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Sunday Reflections: Shelter from the Storm, a reflection on Torn Away by Jennifer Brown

Last night it stormed.

The real thunder and lightning kind of storm you don’t often get here in Texas. I knew it was coming because all of the sudden my dog had to come and sleep right on top of my head. That apparently is his safe place during a storm.

I forget what those storms can be like after just a couple of years here in Texas, but we had them all the time of course in Ohio. And since the flood of 2011, they still freak me out.

Even here in Texas. I keep waiting for the floods to come again, even though this dry, cracked land thirsts for the water something fierce.

In Ohio, after the flood, we all suffered a kind of post traumatic stress. Every storm that came we would brace ourselves: Will we flood again? I see it all the time on my Facebook feed when it starts to really rain in Ohio, my friends who remain start to post those worrying posts. My feed starts to fill up with reports of rain, the agitation begins as they wait to see if once again the rains will fill the streets and they’ll have to find a way to save themselves from those freezing, rushing waters. The memories haunt us.

In Torn Away by Jennifer Brown (which I recommend), a young girl – Jersey – loses her mother and sister in a tornado. She loses her home. She loses everything. And she is forced to go live with people she doesn’t know while she struggles to grieve losses that most of us as adults can’t even comprehend.

There are two compelling scenes where we realize just how traumatized Jersey has been by this storm. In one, she is shut in a dark basement by a couple of spoiled, bratty sisters and Jersey freaks out. The basement is where she hid when the sirens went off and she lost everything. It is not a safe space for her, it is a reminder. It is where she was when everything in her life changed.

Later in the story, a storm approaches again. The sirens go off. And Jersey is almost crippled by her fear. Long after the sirens go off she is still crouching in a sort of fetal position with her ears covered, screaming at the top of her lungs.

I understood all too well the fear that can grip you as you remember what has happened. I understood Jersey, and because I understood I can’t think of a book that has made me madder than this one in a long time. The way the adults acted in this book made me want to hurl the book across the room. I wanted them to give her the space and time to heal, to acknowledge her loss, to acknowledge her fear. I wanted them to be her shelter from the storm, but they didn’t always understand how to do that for her. And some of them were suffering their own very real losses. Finding emotional shelter can be just as harrowing a journey as Jersey’s attempt to find physical shelter after her town was demolished.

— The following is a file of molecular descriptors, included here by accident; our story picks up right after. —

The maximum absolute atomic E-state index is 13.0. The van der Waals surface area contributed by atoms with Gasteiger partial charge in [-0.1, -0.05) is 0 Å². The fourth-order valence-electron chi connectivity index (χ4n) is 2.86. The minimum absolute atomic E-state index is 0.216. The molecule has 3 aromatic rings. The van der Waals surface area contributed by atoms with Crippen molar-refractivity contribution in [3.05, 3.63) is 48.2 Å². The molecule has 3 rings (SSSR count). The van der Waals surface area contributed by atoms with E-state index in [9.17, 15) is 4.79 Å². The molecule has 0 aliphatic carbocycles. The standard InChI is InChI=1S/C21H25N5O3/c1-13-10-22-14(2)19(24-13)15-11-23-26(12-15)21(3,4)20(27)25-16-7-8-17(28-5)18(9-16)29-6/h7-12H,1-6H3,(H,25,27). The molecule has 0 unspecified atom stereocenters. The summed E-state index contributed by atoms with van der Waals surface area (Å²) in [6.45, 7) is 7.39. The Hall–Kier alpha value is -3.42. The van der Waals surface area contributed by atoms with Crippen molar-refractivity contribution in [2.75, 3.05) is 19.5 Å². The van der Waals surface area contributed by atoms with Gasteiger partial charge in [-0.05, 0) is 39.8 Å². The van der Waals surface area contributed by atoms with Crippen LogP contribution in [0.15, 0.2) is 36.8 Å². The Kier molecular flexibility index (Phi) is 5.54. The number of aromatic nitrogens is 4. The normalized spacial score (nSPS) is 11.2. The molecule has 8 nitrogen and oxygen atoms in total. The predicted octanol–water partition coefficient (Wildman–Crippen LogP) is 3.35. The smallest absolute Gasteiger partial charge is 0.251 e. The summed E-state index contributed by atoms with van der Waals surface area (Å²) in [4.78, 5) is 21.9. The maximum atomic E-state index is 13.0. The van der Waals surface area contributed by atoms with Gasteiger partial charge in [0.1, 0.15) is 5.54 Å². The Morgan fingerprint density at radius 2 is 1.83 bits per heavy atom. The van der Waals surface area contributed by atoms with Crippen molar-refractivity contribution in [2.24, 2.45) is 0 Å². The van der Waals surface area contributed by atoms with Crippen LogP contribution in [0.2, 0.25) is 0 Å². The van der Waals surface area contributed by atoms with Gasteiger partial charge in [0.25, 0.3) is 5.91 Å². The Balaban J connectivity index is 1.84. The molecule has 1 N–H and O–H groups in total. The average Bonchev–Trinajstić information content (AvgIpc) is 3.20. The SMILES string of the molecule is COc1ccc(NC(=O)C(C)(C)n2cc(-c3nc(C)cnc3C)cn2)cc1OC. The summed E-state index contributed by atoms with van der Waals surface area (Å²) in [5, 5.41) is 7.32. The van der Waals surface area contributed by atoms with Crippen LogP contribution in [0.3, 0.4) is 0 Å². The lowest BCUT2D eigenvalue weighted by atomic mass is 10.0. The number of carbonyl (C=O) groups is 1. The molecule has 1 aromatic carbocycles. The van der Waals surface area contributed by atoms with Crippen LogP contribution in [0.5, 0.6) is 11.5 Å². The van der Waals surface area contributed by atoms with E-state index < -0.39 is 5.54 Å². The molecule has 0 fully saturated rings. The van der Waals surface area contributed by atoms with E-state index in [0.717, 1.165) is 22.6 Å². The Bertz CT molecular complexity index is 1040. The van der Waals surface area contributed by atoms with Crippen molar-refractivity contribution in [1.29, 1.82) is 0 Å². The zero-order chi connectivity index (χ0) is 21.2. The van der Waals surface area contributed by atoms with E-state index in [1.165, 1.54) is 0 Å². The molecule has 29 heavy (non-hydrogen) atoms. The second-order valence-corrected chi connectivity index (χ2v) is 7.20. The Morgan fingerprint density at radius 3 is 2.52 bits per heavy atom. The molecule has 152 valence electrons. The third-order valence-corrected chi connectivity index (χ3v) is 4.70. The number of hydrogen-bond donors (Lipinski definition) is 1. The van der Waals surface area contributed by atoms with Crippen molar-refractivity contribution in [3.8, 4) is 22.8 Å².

When the rains come, I can still feel that fear gripping me as I wonder how I’m going to get my kids out of a flooding house only to open my front door and see the waters raging by my front porch. They were 8 and 2. It was February 28th. The water was freezing. It was fast. It was a force of nature. And a good storm can put me right back into that moment. My girls, they mean everything to me and that moment when I did not know how I was going to get them to safety was the single most terrifying moment of my life. It haunts me. It will probably always haunt me.

No one died that day the flood came. But in our story, Jersey lost the only mother she’ll ever get. She lost a sister that loved the East Coast swing. And she lost that sense of safety that many kids get to keep for just a little bit longer, well the lucky ones do. Some of our teens are born into this life, into circumstances, that never let them develop that sense of safety and well being to lose. Some of them will spend their whole lives trying to find a shelter from the storm because of the situations they are born into.

In the years following the flooding of my town, there have been a lot of other storms. There was Superstorm Sandy. Far too many tornadoes. And just the other month there was flooding in Detroit. In the afterward author Jennifer Brown mentions that it was the tornadoes in Joplin that inspired Torn Away. I can’t help thinking, sometimes, that is seems like there are so many more severe, life taking storms lately. Or maybe I’m just more aware of them now because I look for them. Or maybe it’s both. But in that moment, I learned just how unsafe this world can be. Again. But as the community came together to clean up, I also learned that sometimes the darkest of moments can bring out the very best in us.

That night as I closed my front door and told my girls to get dressed a knock came. And there stood two men, asking if I needed help. Those men, a true miracle to me, carried my daughters through the cold, rushing waters to the top of a hill where we found safety. A friend from another town came and picked us up. Another friend let us stay with them for a week while our house was repaired. Other friends took up a donation to replace the food in our refrigerator. Small acts of kindness became our shelter from the storm.

The truth is, there are a lot of Jersey’s around us – haunted by a storm, a moment that changed everything. A moment that reminded us that mother nature is a force to be reckoned with and that you can lose everything in a moment. A moment that turns on our fear switch that we can never really ever find a way to turn back off so that with every drop of rain, we look in true awe inspiring fear wondering what the storm will take from us this time. Teens learn that the world is not a safe place in many ways and in their own time, but we also have to make sure that we are teaching them that there can be shelter from the storm in the people you love and the power of community. Because that’s what we all need, a little shelter from the storm and a little hope for the future.